Repetitive Negative Thinking (RNT)

At the end of last year, we discussed experiential avoidance including escape strategies and reassurance seeking, situational avoidance, somatic avoidance, cognitive avoidance, emotional avoidance and emotion-driven behaviors.

For the next several weeks, we will shift to another type of response mechanism that creates, maintains, and intensifies psychological suffering: repetitive negative thinking.

Repetitive negative thinking is the broad category of habits of mind that occur when you are stuck in a rigid cognitive loop. It is a behavior, not an automatic process. Those with anxiety and mood disorders are vulnerable to experiencing thinking patterns (that is, vulnerability mechanisms) that make repetitive negative thinking more likely, but the repetitive negative thinking itself is a behavior.

We discussed the thinking patterns that make repetitive negative thinking more likely throughout the fall. Specifically, anxiety sensitivity, intolerance of uncertainty, clinical perfectionism, fear of evaluation, inflated responsibility, and pervasive negative beliefs are thinking patterns that trigger the urge to worry, ruminate, or engage in post-event processing.

In my academic study of ACT and transdiagnostic mechanisms and in my application of these theories in clinical work, I’ve noticed 5 types of RNT that can be understood on 5 dimensions. That is, I’ve noticed that very few people only worry or only rumination, but rather many people have combinations of all of them. As I’ve been thinking through who gets stuck on what types of thoughts, I came up with 5 dimensions that help us understand the similarities and differences between worry, rumination, post-event processing, and mental compulsions. This week I will explain the 5 dimensions by which you can understand a repetitive negative loop. Over the next several weeks, we will practice applying the understanding of the dimensions to the types of RNT. My hope is that if you can see these patterns, you will take your thoughts less personally and get unstuck faster.

Types of RNT
Functional worry
Process-oriented worry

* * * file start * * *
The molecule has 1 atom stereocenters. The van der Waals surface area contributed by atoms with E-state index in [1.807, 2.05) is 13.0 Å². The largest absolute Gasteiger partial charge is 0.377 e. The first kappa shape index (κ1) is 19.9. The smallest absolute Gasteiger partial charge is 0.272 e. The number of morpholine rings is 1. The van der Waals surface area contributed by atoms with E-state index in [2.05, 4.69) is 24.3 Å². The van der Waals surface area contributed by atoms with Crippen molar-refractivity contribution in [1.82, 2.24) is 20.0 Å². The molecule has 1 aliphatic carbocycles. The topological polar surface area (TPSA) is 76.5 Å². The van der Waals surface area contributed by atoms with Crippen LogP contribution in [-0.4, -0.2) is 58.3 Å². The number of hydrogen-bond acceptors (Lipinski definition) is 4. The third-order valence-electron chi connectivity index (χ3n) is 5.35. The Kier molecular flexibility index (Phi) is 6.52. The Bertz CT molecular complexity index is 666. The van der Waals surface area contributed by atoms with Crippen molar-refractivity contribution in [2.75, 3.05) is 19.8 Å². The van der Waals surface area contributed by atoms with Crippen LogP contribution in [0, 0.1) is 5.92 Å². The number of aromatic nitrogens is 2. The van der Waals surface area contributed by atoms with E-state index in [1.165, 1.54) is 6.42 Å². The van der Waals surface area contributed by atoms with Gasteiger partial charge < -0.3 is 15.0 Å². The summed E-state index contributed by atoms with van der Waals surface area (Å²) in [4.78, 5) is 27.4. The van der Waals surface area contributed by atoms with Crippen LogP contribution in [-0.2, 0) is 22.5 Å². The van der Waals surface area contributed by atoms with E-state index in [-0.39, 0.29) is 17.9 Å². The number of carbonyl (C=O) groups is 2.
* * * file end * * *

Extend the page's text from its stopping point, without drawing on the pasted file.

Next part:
Mental compulsions
Post-event processing

5 Dimensions:
Ego-orientation – how reasonable do the thoughts seem to the thinker? Ego-syntonic thoughts seem reasonable and you are more likely to be fused to the content. Ego-dystonic thoughts do not seem reasonable and you are more likely to feel shame about the content.

Time orientation – Is the content primarily about the past or the future? If the content is about the past, you are more likely to be sensitized by feelings like guilt, shame, and regret. If the content is about the future, you are more likely to be sensitized by anxiety sensitivity and intolerance of uncertainty.

Beliefs – The beliefs you have about why thinking these thoughts is helpful or necessary to you in some ways, even if it is painful. The categories of beliefs that maintain RNT are my thoughts:
1. Reduce painful emotions.
2. Increase my self-esteem.
3. Prevent catastrophe.
4. Help me solve problems.
5. Motivate me.

Workable functions – Cognitive behaviorism assumes that something about every behavior either worked in the past or works in some ways now, even if it is not the ideal solution. Possible workable functions of RNT include:
1. Short-term reduction in painful affect.
2. Short-term reduction in uncertainty.
3. Short-term increase in self-esteem.
4. Short-term increase in self-efficacy.

Unworkable functions – Cognitive behaviorism honors the workable parts of all behaviors, while also seeking to shift the behaviors that create, maintain, and intensify suffering. This is the unworkable part of the behavior. Unworkable functions include:
1. Long-term increase in painful affect.
2. Long-term increase in sensitivity to uncertainty.
3. Long-term reduction in self-esteem.
4. Long-term reduction in self-efficacy.
5. Long-term narrowing of options.

It’s complicated! No wonder you can’t just stop worrying, even if you want to! Each of these dimensions has different interventions and different types of exposures that can help you learn to see what’s happening in your thinking and shift to a more flexible way of thinking. If you’re still frequently getting stuck in thought loops, we might not have a clear picture about what you are stuck on. It will take trial and error and we will figure out what’s happening in your mind over time together!

Questions for reflection: 

  • What types of RNT are most common for you?
  • For the RNT that is most common for you, what dimensions likely maintain that loop?
  • What questions do you have about this framework?

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